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Speculations on an architectural language: Charles Rennie Mackintosh's Architectural Drawings

Speculations on an architectural language: Charles Rennie Mackintosh's Architectural Drawings forms from nature were demonstrated by the inclusion of two watercolours: Harvest Moon of 1892 and Cabbages in an Orchard (1894). Another drawing, Roof of Napton Church (1897), exemplified Mackintosh’s life-long interest in historical and vernacular architecture and their ornamentation as a source for his vocabulary both as an architect and as an ornamentist.Arguably it was his skill as an innovative ornamentist and his translation of his decorative language, from the two dimensional medium of drawing into the three dimensional form of architecture, that helped to give his buildings their distinctive quality. The schemes produced by John Honeyman and Keppie during Mackintosh’s early association with the firm: the Canal Boatman’s Institute (1891); Queen Margaret College (1894–5); Martyr’s Public School (1895); and the Glasgow Herald (1896), contain Glasgow Style ornament as one element, mostly on door and window heads, in what are still lateVictorian Renaissance-derived designs. Mackintosh’s hand, guided by his study of mediaeval buildings, can also be detected in some of their structural elements, for example the timber roof trusses of the Martyr’s School and Queen Margaret College. Mackintosh’s interest in this historical structural form is evidenced in a small sketch which appears, almost as a footnote, on http://www.deepdyve.com/assets/images/DeepDyve-Logo-lg.png Architectural Heritage Edinburgh University Press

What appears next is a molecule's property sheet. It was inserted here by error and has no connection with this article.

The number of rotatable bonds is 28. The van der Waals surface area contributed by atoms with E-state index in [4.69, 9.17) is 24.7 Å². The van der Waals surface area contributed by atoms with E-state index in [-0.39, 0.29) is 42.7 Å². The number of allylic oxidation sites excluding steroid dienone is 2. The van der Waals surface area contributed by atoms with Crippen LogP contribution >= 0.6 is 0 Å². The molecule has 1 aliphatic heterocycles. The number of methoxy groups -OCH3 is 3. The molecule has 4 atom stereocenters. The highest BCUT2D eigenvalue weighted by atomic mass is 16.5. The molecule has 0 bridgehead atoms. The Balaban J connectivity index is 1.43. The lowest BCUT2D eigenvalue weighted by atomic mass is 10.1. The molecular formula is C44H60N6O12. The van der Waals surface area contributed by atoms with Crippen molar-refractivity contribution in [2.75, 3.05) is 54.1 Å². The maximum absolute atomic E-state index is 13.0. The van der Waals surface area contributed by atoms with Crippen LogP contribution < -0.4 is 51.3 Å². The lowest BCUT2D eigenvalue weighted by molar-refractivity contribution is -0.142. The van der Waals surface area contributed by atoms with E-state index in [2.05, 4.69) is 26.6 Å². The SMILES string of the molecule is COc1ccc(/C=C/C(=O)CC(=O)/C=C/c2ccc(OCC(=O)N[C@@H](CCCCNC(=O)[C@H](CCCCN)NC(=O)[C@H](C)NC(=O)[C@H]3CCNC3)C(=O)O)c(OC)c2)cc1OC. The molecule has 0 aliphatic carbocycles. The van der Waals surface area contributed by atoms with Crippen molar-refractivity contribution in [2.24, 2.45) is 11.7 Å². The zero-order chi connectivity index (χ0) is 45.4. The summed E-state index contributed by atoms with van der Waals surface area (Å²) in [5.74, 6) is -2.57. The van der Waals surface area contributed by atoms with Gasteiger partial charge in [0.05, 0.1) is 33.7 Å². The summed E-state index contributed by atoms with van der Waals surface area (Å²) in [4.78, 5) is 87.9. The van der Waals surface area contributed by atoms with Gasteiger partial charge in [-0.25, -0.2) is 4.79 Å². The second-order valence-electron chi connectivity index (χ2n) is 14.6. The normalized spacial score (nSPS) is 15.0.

Speculations on an architectural language: Charles Rennie Mackintosh's Architectural Drawings

Architectural Heritage , Volume 18 (1): 175 – Nov 1, 2007

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Publisher
Edinburgh University Press
Copyright
© Edinburgh University Press
ISSN
1350-7524
eISSN
1755-1641
DOI
10.3366/arch.2007.18.1.175
Publisher site
See Article on Publisher Site

Abstract

forms from nature were demonstrated by the inclusion of two watercolours: Harvest Moon of 1892 and Cabbages in an Orchard (1894). Another drawing, Roof of Napton Church (1897), exemplified Mackintosh’s life-long interest in historical and vernacular architecture and their ornamentation as a source for his vocabulary both as an architect and as an ornamentist.Arguably it was his skill as an innovative ornamentist and his translation of his decorative language, from the two dimensional medium of drawing into the three dimensional form of architecture, that helped to give his buildings their distinctive quality. The schemes produced by John Honeyman and Keppie during Mackintosh’s early association with the firm: the Canal Boatman’s Institute (1891); Queen Margaret College (1894–5); Martyr’s Public School (1895); and the Glasgow Herald (1896), contain Glasgow Style ornament as one element, mostly on door and window heads, in what are still lateVictorian Renaissance-derived designs. Mackintosh’s hand, guided by his study of mediaeval buildings, can also be detected in some of their structural elements, for example the timber roof trusses of the Martyr’s School and Queen Margaret College. Mackintosh’s interest in this historical structural form is evidenced in a small sketch which appears, almost as a footnote, on

Journal

Architectural HeritageEdinburgh University Press

Published: Nov 1, 2007

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